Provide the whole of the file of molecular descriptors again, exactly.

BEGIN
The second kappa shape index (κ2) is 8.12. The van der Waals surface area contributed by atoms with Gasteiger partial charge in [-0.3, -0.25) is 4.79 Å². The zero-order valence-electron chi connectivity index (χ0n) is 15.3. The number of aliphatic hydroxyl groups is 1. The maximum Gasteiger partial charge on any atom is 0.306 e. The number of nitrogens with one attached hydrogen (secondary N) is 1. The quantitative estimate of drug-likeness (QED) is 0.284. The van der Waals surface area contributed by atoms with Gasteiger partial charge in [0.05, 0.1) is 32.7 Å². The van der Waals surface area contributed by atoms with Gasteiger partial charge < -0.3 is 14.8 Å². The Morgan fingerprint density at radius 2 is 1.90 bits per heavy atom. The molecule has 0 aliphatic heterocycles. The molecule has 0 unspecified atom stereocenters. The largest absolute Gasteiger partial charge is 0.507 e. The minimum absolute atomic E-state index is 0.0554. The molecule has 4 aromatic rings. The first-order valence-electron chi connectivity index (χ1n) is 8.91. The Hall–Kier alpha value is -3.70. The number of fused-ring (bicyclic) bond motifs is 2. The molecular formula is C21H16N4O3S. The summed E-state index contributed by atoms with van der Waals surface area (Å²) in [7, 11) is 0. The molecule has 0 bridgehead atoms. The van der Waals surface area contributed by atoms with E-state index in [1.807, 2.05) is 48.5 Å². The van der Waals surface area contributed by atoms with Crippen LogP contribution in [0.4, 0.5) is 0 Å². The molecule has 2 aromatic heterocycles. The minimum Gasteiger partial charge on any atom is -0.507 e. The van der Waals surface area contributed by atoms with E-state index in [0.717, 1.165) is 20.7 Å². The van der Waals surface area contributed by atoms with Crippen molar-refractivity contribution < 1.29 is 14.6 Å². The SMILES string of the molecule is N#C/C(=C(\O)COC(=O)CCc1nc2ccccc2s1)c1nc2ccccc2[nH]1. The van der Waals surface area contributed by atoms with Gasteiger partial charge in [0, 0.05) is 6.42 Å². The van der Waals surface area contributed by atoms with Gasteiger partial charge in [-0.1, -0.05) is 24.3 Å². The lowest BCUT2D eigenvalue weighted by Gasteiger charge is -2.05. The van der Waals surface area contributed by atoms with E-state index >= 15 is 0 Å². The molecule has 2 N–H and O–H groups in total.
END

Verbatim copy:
The second kappa shape index (κ2) is 8.12. The van der Waals surface area contributed by atoms with Gasteiger partial charge in [-0.3, -0.25) is 4.79 Å². The zero-order valence-electron chi connectivity index (χ0n) is 15.3. The number of aliphatic hydroxyl groups is 1. The maximum Gasteiger partial charge on any atom is 0.306 e. The number of nitrogens with one attached hydrogen (secondary N) is 1. The quantitative estimate of drug-likeness (QED) is 0.284. The van der Waals surface area contributed by atoms with Gasteiger partial charge in [0.05, 0.1) is 32.7 Å². The van der Waals surface area contributed by atoms with Gasteiger partial charge < -0.3 is 14.8 Å². The Morgan fingerprint density at radius 2 is 1.90 bits per heavy atom. The molecule has 0 aliphatic heterocycles. The molecule has 0 unspecified atom stereocenters. The largest absolute Gasteiger partial charge is 0.507 e. The minimum absolute atomic E-state index is 0.0554. The molecule has 4 aromatic rings. The first-order valence-electron chi connectivity index (χ1n) is 8.91. The Hall–Kier alpha value is -3.70. The number of fused-ring (bicyclic) bond motifs is 2. The molecular formula is C21H16N4O3S. The summed E-state index contributed by atoms with van der Waals surface area (Å²) in [7, 11) is 0. The molecule has 0 bridgehead atoms. The van der Waals surface area contributed by atoms with E-state index in [1.807, 2.05) is 48.5 Å². The van der Waals surface area contributed by atoms with Crippen LogP contribution in [0.4, 0.5) is 0 Å². The molecule has 2 aromatic heterocycles. The minimum Gasteiger partial charge on any atom is -0.507 e. The van der Waals surface area contributed by atoms with E-state index in [0.717, 1.165) is 20.7 Å². The van der Waals surface area contributed by atoms with Crippen molar-refractivity contribution < 1.29 is 14.6 Å². The SMILES string of the molecule is N#C/C(=C(\O)COC(=O)CCc1nc2ccccc2s1)c1nc2ccccc2[nH]1. The van der Waals surface area contributed by atoms with Gasteiger partial charge in [0, 0.05) is 6.42 Å². The van der Waals surface area contributed by atoms with Gasteiger partial charge in [-0.1, -0.05) is 24.3 Å². The lowest BCUT2D eigenvalue weighted by Gasteiger charge is -2.05. The van der Waals surface area contributed by atoms with E-state index >= 15 is 0 Å². The molecule has 2 N–H and O–H groups in total.